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[Supreme Court:] Eighth Amendment prohibits mandatory life without parole for juveniles
|Contributor||Brandonius Maximus |
|Last Edited||Brandonius Maximus Jun 25, 2012 11:22am|
|News Date||Monday, June 25, 2012 05:20:00 PM UTC0:0|
|Description||Justice Kagan announced the opinion for the Court in Miller v. Alabama and Jackson v. Hobbs, holding, in a five-to-four vote, that “the Eighth Amendment forbids a sentencing scheme that mandates life in prison without possibility of parole for juvenile offenders.” The Court has previously shown leniency to juveniles, holding in Roper v. Simmons (2005), that juveniles cannot be sentenced to death, and in Graham v. Florida (2010), that juveniles cannot be sentenced to life without parole for non-homicide offenses. This case continues that trend. |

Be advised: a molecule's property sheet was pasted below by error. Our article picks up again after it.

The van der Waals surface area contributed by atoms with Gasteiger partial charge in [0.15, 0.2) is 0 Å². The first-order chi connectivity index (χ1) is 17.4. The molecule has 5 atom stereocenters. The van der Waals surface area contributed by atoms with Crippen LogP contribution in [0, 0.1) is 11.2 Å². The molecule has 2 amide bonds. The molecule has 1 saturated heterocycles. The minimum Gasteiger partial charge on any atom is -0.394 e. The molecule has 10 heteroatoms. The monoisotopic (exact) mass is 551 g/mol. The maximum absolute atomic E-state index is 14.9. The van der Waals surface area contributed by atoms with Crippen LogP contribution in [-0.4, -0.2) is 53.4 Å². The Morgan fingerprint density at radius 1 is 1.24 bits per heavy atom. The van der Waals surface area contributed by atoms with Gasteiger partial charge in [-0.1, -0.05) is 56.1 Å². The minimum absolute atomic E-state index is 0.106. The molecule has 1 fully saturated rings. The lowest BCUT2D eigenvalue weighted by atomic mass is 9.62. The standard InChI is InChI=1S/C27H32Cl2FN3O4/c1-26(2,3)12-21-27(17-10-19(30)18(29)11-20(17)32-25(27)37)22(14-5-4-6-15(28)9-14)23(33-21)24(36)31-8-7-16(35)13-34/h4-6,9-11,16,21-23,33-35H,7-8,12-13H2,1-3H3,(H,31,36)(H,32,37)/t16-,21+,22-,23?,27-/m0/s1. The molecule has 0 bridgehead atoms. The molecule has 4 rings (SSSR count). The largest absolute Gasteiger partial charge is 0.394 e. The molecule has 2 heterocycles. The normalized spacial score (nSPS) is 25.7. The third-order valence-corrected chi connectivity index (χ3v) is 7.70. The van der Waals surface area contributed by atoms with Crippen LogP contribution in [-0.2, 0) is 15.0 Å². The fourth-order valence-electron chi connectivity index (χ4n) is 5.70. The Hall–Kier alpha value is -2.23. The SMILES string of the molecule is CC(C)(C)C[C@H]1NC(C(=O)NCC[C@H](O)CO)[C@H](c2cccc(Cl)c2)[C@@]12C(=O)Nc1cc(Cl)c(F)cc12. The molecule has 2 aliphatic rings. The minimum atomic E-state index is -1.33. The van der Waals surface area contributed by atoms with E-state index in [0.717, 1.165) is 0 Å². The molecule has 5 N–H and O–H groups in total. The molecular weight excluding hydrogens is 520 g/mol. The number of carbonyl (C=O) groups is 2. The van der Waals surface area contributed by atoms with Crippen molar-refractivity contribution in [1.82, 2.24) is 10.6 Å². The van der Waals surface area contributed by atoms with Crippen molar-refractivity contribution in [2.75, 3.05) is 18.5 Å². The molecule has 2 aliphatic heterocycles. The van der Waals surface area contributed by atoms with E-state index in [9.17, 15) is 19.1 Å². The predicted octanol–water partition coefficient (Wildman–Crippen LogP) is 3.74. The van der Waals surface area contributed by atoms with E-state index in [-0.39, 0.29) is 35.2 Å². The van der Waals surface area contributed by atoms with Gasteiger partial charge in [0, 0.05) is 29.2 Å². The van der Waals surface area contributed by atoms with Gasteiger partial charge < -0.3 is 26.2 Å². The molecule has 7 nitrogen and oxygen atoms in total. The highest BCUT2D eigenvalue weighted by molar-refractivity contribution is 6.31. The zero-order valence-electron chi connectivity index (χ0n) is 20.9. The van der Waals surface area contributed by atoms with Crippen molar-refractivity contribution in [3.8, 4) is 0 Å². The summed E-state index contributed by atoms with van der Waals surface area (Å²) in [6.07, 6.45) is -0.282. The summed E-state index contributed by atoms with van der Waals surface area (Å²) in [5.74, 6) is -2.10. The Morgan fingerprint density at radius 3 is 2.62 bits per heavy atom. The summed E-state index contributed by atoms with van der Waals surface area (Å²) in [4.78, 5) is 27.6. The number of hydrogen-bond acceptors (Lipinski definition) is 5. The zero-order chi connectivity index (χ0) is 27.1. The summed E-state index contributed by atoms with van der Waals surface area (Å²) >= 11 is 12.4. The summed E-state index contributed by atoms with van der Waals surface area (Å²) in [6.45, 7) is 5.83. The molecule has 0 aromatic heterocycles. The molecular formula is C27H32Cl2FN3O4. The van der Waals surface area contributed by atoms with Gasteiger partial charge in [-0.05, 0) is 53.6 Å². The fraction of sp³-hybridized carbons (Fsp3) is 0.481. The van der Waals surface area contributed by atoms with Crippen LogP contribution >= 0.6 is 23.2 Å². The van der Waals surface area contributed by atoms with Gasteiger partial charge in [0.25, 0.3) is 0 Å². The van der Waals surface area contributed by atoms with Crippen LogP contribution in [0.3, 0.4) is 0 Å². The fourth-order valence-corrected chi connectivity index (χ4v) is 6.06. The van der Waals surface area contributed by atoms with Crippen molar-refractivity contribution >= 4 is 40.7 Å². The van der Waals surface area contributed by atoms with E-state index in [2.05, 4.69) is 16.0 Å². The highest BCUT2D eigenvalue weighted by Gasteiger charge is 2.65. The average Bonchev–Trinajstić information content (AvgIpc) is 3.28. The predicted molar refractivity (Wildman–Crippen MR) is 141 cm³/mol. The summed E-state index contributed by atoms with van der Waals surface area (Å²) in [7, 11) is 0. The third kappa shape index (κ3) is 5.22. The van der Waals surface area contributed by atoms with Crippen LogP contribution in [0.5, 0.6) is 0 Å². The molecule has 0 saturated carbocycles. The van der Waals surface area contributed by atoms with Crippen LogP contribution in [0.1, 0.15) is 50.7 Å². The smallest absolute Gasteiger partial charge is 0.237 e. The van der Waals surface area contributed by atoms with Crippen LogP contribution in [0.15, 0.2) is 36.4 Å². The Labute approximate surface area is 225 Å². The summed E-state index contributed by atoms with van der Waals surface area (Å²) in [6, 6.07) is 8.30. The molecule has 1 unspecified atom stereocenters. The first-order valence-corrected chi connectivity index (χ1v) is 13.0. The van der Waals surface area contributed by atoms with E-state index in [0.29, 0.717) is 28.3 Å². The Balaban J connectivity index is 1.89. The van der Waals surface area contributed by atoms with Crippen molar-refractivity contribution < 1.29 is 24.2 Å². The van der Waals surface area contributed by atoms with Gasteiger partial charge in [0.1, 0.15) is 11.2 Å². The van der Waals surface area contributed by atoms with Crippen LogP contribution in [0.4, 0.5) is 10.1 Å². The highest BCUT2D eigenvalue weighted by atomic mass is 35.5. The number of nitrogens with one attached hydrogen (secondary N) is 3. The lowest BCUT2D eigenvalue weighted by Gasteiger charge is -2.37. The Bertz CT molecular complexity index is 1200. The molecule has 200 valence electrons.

Evan Miller and Kuntrell Jackson were each convicted of capital murder. At the time of the relevant offenses, they were fourteen years old. Neither committed his offense alone. In Miller’s case, he and another boy beat and robbed a neighbor, who died after they lit his house on fire; in Jackson’s case, he and two others robbed a video store, and one of the others shot and killed the store clerk. Both were convicted of capital murder and sentenced to life without parole, under sentencing regimes (in Alabama and Arkansas) that render such sentences mandatory, without consideration of the offender’s age or mitigating circumstances. According to the Equal Justice Initiative, which represented both Miller and Jackson before the Court, there presently are approximately seventy-nine individuals currently serving life-without-parole sentences for crimes they committed at age thirteen or fourteen. The Court further explains that approximately 2500 people are serving life without parole for crimes they committed before they were eighteen.
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